September 2018 – Edition 2


Global warming is raising the cost of capital in countries most affected by climate change, as well as hitting economic growth prospects through ripple effects like lower productivity during periods of extreme heat.

Any assessment of climate change for investment purposes needs to be granular, but from a top-down perspective, two things matter: 1) “supercharged” weather events will accelerate and start affecting ROI as soon as the next five years; 2) some regions including Southeast Asia, the Middle East, West Africa and the North China Plain will suffer disproportionately, while others will benefit – in particular the 10 lowest-risk countries, predominantly in Europe. Climate change affects wellbeing by exercising a negative impact on our mental health.

“more heat leads to higher rates of suicide, more domestic violence and road rage”

A recent meta-analysis covering 60 prior studies concluded that rising temperatures and climate instability are correlated with conflict: “Deviation from normal precipitation and mild temperatures systematically increase the risk of conflict, often substantially”. A plethora of observational studies conducted in countries as different as the US, the Netherlands or Tanzania reached similar conclusions, showing that more heat leads to higher rates of suicide, more domestic violence and road rage. Correlation is not causation, but the research suggests that apart from the net economic damage it inflicts, climate change has a negative impact on wellbeing – mental and physical. Long-term, this is bullish for Europe.

Thierry Malleret, Managing Partner, Well Intelligence


Knowing what wellbeing is and why it matters is crucial in your business culture, whether that be manifested through the services you provide or the people you employ.

The very term ‘wellbeing’ is ill-defined. Part of the reason why wellbeing can feel so elusive is that it touches everything. Wellbeing is about how people feel.

Do your employees, patients, constituents and family feel good about themselves and their lives? And if you are providing wellbeing services or a wellbeing-focused environment do people ‘feel better’ for having experienced what you offer?

The evidence supporting the need for environments that nurture happier, healthier, more purposeful people is to be found in a slew of statistics that reflect how people live, work and age. By 2020 50% of UK workers are expected to be freelance; 75% of Millennials said they would take a pay cut to work for a socially responsible company; and the world’s population is ageing – there could be 3.7 million centenarians by 2050.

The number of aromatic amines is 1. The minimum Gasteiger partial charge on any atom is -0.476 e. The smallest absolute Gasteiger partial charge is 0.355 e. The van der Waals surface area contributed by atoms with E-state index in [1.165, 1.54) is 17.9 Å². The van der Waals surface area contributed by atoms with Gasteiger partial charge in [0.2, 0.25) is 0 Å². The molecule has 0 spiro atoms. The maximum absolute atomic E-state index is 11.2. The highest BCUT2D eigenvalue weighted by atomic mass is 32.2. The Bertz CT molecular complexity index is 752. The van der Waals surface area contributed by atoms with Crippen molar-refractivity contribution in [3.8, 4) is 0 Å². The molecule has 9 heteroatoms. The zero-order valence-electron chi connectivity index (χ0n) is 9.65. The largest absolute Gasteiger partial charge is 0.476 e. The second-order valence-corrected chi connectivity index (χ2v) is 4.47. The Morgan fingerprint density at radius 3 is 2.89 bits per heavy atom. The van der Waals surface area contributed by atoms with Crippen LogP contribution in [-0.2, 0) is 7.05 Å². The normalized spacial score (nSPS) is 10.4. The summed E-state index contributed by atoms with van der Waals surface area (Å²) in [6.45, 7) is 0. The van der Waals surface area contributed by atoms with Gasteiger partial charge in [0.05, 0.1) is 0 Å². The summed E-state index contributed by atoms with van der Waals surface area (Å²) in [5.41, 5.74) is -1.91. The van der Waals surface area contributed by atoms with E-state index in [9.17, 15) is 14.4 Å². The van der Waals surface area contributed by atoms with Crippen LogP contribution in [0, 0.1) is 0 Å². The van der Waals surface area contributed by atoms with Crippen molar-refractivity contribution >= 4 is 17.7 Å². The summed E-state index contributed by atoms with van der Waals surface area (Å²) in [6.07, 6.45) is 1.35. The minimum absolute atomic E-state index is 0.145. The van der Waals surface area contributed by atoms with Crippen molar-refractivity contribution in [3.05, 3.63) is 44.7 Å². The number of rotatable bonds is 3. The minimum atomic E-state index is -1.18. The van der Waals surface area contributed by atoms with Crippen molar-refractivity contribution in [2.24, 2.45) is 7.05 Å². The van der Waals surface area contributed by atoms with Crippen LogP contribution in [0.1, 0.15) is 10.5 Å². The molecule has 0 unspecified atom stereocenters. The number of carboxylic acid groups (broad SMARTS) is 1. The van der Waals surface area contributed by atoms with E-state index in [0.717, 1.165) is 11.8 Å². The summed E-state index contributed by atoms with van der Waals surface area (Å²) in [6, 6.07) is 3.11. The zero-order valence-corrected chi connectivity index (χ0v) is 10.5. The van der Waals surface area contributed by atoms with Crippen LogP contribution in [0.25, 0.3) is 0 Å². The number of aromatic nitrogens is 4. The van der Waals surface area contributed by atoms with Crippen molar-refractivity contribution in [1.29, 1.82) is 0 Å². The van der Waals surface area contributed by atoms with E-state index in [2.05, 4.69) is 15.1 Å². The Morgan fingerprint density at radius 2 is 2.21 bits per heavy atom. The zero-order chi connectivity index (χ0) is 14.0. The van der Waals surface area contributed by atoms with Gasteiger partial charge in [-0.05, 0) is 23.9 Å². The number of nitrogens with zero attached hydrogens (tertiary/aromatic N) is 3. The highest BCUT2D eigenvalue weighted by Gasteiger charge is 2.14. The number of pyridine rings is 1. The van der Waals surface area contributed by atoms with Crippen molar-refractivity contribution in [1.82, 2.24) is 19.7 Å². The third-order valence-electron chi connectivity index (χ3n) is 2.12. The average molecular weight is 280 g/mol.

Economic, social and technological issues are increasingly interdependent, morphing into a singular ecosystem that needs to move in one direction if it is to yield success.  Hotel departments, segments of travel and the workplace are no different.

Anni Hood, Managing Partner, Well Intelligence


News that Goop is paying $145k to settle allegations of unscientific claims related to unproven health benefits of their Yoni (vaginal) eggs provides a warning call to all industries at the intersection of wellbeing such as hospitality, travel and the workplace.

The settlement follows a disbanding of the partnership between Goop and Condé Nast because Goop’s founder Gwyneth Paltrow didn’t want Conde Nast to fact check their articles.

“the Goop offering is superficial and inauthentic in a market becoming increasingly more keen on depth, truth and efficacy.”

Paltrow spoke about creating ‘cultural firestorms’ through outrageous, faddish, little heard-of products and practice. She said it drives traffic to the site, and “I can monetize those eyeballs’. So why does this matter and why should businesses take note? 1) The pushback from Condé Nast and from the US legal system endorses evidence and scientific proof over marketing spin – both are rejecting baseless commoditisation and blatant disingenuity. 2) Elitism (which Goop holds dear) is the opposite of  Millennial and populist culture. Notwithstanding its business success, the faddish nature of the Goop offering is superficial and inauthentic in a market becoming increasingly more keen on depth, truth and efficacy. 3) It isn’t sustainable. Offer culture  and products that have meaning and quantifiable benefit. Don’t be drawn in by the allure of the unique if the ‘one of a kind’ has no staying power.

Sustainable return on investment means a committed and authentic approach that will stand up to scrutiny.

Anni Hood, Managing Partner, Well Intelligence
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